4.5.3: Fallacies of Weak Induction
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Post hoc ergo propter hoc
(Latin for “After this, therefore because of this”) This fallacy happens when one argues that because X happened immediately after Y, that Y was the cause of X. Or, when concerning event types: event type X happened immediately after event type Y, therefore event type Y caused event type X. In a sense, it is jumping to a conclusion based upon coincidence, rather than on sufficient testing, repeated occurrence, or evidence.
Example: The sun always rises a few minutes after the rooster crows. So, the rooster crowing causes the sun to rise.
Example: Once the government passed the new gun laws, gun violence dropped by 10%, therefore the new gun laws are working and caused the occurrence of gun violence to drop.
Fallacy of Composition
(Also known as exception fallacy) The fallacy of assuming that when a property applies to all members of a class, it must also apply to the class as a whole.
Example: Every player in the NHL is wealthy; therefore, the NHL must be a wealthy organization.
However, this type of reasoning is not always fallacious: Every scene in that movie is hilarious, so the movie is hilarious.
Fallacy of Division
(Also known as false division, or faulty division)
The fallacy of assuming that when a property applies to the class as a whole, it must also apply to every member of that class as well.
Example: The US Republican Party platform states that abortion is wrong and should be illegal. Therefore, every Republican must believe that abortion is wrong and should be illegal.
However, this type of reasoning is not always fallacious: That sculpture of Pee Wee Herman is made of
metal, so his hand is made of metal.
(Also known as argument from small numbers, unrepresentative sample) This fallacy occurs most often in the realm of statistics. It happens when a conclusion or generalization is drawn about a population and it is based on a sample that is too small to properly represent it. The problem with a sample that is too small is that the variability in a population is not captured, so the conclusion is inaccurate.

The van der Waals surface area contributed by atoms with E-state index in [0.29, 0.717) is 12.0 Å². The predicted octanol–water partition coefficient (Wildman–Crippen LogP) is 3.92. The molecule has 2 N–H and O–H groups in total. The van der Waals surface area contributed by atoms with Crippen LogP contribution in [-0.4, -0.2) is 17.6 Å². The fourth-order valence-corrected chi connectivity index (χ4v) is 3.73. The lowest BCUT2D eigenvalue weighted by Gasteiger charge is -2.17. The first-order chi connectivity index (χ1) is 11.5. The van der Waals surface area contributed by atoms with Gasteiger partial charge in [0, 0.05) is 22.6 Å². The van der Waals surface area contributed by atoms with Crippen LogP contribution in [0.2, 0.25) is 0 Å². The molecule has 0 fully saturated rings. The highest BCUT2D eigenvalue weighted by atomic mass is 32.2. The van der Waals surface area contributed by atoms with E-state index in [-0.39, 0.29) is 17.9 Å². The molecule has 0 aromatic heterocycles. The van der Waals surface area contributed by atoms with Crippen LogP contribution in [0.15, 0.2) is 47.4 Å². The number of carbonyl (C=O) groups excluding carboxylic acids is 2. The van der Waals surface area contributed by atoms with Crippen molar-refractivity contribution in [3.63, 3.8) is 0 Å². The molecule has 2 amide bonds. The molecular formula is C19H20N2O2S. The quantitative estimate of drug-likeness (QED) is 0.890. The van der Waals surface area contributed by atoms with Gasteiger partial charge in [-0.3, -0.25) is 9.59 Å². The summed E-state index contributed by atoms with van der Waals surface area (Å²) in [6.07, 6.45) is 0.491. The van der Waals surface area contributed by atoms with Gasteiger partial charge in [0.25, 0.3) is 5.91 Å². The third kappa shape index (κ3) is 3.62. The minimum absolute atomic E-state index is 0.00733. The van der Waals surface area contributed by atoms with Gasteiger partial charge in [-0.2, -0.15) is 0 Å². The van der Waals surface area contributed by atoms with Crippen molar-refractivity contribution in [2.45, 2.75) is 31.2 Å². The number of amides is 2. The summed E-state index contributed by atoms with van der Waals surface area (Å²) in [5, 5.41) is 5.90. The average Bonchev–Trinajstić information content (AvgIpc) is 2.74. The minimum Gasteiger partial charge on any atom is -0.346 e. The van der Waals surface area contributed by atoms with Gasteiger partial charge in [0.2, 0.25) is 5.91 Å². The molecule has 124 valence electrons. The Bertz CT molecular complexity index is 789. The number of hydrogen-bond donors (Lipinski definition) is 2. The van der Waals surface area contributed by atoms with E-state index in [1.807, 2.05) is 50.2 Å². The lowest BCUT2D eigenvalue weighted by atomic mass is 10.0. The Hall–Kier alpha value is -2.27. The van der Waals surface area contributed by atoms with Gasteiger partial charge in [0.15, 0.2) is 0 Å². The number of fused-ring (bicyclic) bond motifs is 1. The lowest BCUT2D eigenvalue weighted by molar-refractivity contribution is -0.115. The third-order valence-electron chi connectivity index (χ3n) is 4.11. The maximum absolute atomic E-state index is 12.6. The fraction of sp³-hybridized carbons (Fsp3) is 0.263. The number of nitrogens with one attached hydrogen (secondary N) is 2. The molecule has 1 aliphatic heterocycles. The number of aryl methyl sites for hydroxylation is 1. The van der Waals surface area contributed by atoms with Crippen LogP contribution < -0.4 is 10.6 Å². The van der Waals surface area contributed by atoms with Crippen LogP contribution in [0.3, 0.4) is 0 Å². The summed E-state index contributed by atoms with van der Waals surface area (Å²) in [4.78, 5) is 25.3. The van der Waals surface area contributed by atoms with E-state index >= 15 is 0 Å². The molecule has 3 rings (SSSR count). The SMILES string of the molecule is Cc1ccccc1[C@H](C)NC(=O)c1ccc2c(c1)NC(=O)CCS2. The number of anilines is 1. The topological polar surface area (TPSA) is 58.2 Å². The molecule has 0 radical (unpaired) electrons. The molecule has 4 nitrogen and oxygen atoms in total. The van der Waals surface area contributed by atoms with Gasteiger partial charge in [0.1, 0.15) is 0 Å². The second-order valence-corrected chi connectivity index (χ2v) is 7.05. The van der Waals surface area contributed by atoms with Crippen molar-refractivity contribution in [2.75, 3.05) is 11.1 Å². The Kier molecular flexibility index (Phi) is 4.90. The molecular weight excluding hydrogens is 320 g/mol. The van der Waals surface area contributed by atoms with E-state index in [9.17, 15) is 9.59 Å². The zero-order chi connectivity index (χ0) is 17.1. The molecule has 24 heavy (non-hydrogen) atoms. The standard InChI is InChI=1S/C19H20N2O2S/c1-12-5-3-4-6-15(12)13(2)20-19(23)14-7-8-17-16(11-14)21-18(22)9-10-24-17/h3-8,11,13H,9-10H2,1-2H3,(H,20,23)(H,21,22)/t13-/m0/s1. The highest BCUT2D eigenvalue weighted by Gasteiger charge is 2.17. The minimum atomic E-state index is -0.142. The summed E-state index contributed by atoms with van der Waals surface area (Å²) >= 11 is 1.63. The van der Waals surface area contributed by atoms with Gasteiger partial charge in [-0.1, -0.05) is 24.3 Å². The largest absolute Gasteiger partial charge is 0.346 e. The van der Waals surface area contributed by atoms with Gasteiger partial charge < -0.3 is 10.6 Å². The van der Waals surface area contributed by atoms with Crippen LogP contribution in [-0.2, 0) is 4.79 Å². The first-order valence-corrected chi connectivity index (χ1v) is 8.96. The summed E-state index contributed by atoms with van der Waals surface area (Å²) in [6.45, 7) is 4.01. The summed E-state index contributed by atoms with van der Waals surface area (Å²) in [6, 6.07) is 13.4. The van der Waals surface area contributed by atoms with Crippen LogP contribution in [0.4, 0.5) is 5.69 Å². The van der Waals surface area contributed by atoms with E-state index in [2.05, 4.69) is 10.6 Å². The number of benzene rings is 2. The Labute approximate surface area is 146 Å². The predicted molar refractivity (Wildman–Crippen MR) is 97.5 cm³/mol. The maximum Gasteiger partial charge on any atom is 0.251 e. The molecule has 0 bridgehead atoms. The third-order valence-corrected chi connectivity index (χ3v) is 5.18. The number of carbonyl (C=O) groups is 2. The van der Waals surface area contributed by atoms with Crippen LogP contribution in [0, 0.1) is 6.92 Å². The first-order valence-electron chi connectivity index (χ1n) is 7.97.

Example: My Grandfather drank a bottle of whiskey and smoked three cigars a day, and he lived to be 95 years old. Therefore, daily smoking and drinking cannot be that bad for you.
Begging the Question
(Latin: Petitio Principii) The fallacy of attempting to prove something by assuming the very thing you are trying to prove. Essentially, in order for one of the premises to be true, the conclusion must already be true. This is very similar to a circular argument (see below), but it is subtly different.
Example: The Bible is the word of God, God never lies, and the Bible says God exists, so God must exist. (Note: In order for the Bible to be the word of God, you must assume God exists – but isn’t that your conclusion?)
Example #2: It’s always wrong to murder human beings. Capital punishment involves murdering human beings. Therefore, capital punishment is wrong.
Note that this is NOT “raising the question” as “begging the question” is often used:
“He always carries around a knife, that begs the question, what he is scared of?”
The fallacy of proving something that you’ve already assumed. Basically, your conclusion has already appeared as an assumption.
Example: All of the statements in Smith’s book Crab People Walk Among Us are true. Why, he even says in the preface that his book only contains true statements and firsthand stories.
A self-sealing argument is one that cannot possibly be wrong for one reason or another. Definitional arguments or claims and conspiracy theories are perfect examples.
Example (“true by definition”): The following is a clear example of a self-sealing statement: Two weeks from today at 4:37 PM you are going to be doing exactly what you will be doing.
Example #2 (“universal discounting”): Aliens exist and the only reason we don’t think they exist is because they’re making us believe that.
So how do you deal with self-sealers? The best way is to just ignore them or not start an argument with someone who uses them in the first place. Also called “going upstairs” because instead of staying downstairs and speaking with a highly irrational person, you’d rather just go upstairs, put your headphones, and listen to some Nickelback. This would appear to be the only situation where listening to Nickelback is preferable to the alternative. (Am I committing fallacy here in this line of reasoning?)